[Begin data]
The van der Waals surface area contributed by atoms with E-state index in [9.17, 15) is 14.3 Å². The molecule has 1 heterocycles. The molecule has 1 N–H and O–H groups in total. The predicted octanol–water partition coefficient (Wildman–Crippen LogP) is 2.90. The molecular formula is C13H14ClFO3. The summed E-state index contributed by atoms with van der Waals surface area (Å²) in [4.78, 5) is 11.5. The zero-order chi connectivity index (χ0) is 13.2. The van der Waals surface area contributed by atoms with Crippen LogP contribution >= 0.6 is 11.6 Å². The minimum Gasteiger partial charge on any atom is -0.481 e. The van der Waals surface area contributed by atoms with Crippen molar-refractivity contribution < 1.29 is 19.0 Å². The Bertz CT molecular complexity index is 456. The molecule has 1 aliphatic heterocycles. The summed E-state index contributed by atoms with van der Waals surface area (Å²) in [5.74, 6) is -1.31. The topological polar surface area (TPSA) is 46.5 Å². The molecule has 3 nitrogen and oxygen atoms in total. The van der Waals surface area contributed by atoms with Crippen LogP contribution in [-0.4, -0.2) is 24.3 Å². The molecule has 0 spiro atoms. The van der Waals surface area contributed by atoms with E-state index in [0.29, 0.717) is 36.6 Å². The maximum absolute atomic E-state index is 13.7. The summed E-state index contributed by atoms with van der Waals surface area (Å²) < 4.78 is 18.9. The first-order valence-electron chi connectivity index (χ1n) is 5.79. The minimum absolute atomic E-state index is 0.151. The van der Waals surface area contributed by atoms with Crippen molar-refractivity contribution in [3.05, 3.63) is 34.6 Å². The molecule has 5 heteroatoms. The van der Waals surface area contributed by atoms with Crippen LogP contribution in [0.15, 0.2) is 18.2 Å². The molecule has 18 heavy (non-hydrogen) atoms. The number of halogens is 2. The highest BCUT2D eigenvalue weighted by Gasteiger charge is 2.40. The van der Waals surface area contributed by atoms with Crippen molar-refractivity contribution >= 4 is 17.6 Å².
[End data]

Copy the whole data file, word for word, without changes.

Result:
The van der Waals surface area contributed by atoms with E-state index in [9.17, 15) is 14.3 Å². The molecule has 1 heterocycles. The molecule has 1 N–H and O–H groups in total. The predicted octanol–water partition coefficient (Wildman–Crippen LogP) is 2.90. The molecular formula is C13H14ClFO3. The summed E-state index contributed by atoms with van der Waals surface area (Å²) in [4.78, 5) is 11.5. The zero-order chi connectivity index (χ0) is 13.2. The van der Waals surface area contributed by atoms with Crippen LogP contribution >= 0.6 is 11.6 Å². The minimum Gasteiger partial charge on any atom is -0.481 e. The van der Waals surface area contributed by atoms with Crippen molar-refractivity contribution < 1.29 is 19.0 Å². The Bertz CT molecular complexity index is 456. The molecule has 1 aliphatic heterocycles. The summed E-state index contributed by atoms with van der Waals surface area (Å²) in [5.74, 6) is -1.31. The topological polar surface area (TPSA) is 46.5 Å². The molecule has 3 nitrogen and oxygen atoms in total. The van der Waals surface area contributed by atoms with Crippen LogP contribution in [-0.4, -0.2) is 24.3 Å². The molecule has 0 spiro atoms. The van der Waals surface area contributed by atoms with E-state index in [0.29, 0.717) is 36.6 Å². The maximum absolute atomic E-state index is 13.7. The summed E-state index contributed by atoms with van der Waals surface area (Å²) < 4.78 is 18.9. The first-order valence-electron chi connectivity index (χ1n) is 5.79. The minimum absolute atomic E-state index is 0.151. The van der Waals surface area contributed by atoms with Crippen molar-refractivity contribution in [3.05, 3.63) is 34.6 Å². The molecule has 5 heteroatoms. The van der Waals surface area contributed by atoms with Crippen LogP contribution in [0.15, 0.2) is 18.2 Å². The molecule has 18 heavy (non-hydrogen) atoms. The number of halogens is 2. The highest BCUT2D eigenvalue weighted by Gasteiger charge is 2.40. The van der Waals surface area contributed by atoms with Crippen molar-refractivity contribution >= 4 is 17.6 Å².